Part II on corded coats in the Poodle.
Corded Poodles are hardly new. They were popularized in England and on the Continent around 1850, and in some circles, corded Poodles seemed to have also been referred to as “Russian Poodles.” The first Poodle to be crowned champion in England was a corded dog named “Achilles” in 1890. He was a legend in his time and was described as standing 23 inches at the shoulder with cords that hung down for 30 inches.
The Poodle Club of England was formed in 1876, and a bit of a tussle ensued between “curly Poodle” fanciers and the corded fanciers because both were exhibited in the same classes. The debate culminated in 1910 with the division of Corded and Non-Corded classes.
Some corded Poodles were imported to the United States in the 1890s to be shown, but it didn’t really catch on at the time.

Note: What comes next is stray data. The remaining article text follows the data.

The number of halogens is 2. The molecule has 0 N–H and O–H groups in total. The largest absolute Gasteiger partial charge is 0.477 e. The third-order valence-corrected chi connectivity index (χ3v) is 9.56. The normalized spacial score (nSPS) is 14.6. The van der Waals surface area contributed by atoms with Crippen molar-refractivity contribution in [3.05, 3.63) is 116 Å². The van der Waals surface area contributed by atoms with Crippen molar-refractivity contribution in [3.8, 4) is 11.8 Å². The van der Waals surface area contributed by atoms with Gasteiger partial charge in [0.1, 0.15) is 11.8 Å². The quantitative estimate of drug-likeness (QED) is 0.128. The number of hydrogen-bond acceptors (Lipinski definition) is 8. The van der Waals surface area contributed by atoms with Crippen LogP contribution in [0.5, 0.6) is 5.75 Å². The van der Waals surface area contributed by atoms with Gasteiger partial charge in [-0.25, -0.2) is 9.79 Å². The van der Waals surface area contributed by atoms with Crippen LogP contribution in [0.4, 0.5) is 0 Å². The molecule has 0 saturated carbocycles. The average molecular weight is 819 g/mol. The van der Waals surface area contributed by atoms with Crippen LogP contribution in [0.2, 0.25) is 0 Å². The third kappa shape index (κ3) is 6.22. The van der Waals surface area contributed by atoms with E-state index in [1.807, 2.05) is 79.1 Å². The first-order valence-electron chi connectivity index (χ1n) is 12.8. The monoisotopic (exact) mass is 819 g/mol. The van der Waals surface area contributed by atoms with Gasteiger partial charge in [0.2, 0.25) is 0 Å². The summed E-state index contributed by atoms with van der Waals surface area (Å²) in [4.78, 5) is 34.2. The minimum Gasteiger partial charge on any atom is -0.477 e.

In 1912, the class for Poodles at Westminster described entries as either Curly or Corded, and beginning in 1919, the breed (Variety) was called Poodles (Curly) with apparently a separate variety called Poodles (Corded) – there were no Corded entries from 1919-1923. The Non-Sporting Group had a slot for a Poodle (Corded) winner, but again, there were no Corded entries from 1924-1927.
We always defer to the breed experts, but interest in the corded coat may have resurged with Joe Genarella who wrote the book, “Cording the Poodle for the Show Ring.”
Images: Two corded Poodles by Arthur Wardle; “Tell,” a corded Poodle from 1897; the corded Poodle, “Cannon Hill Beauty” exhibited at the end of the 19th century; A German Corded-Coated Poodle, at the Berlin International Dog Show as seen in an illustration for The Illustrated London News, 7 August 1880.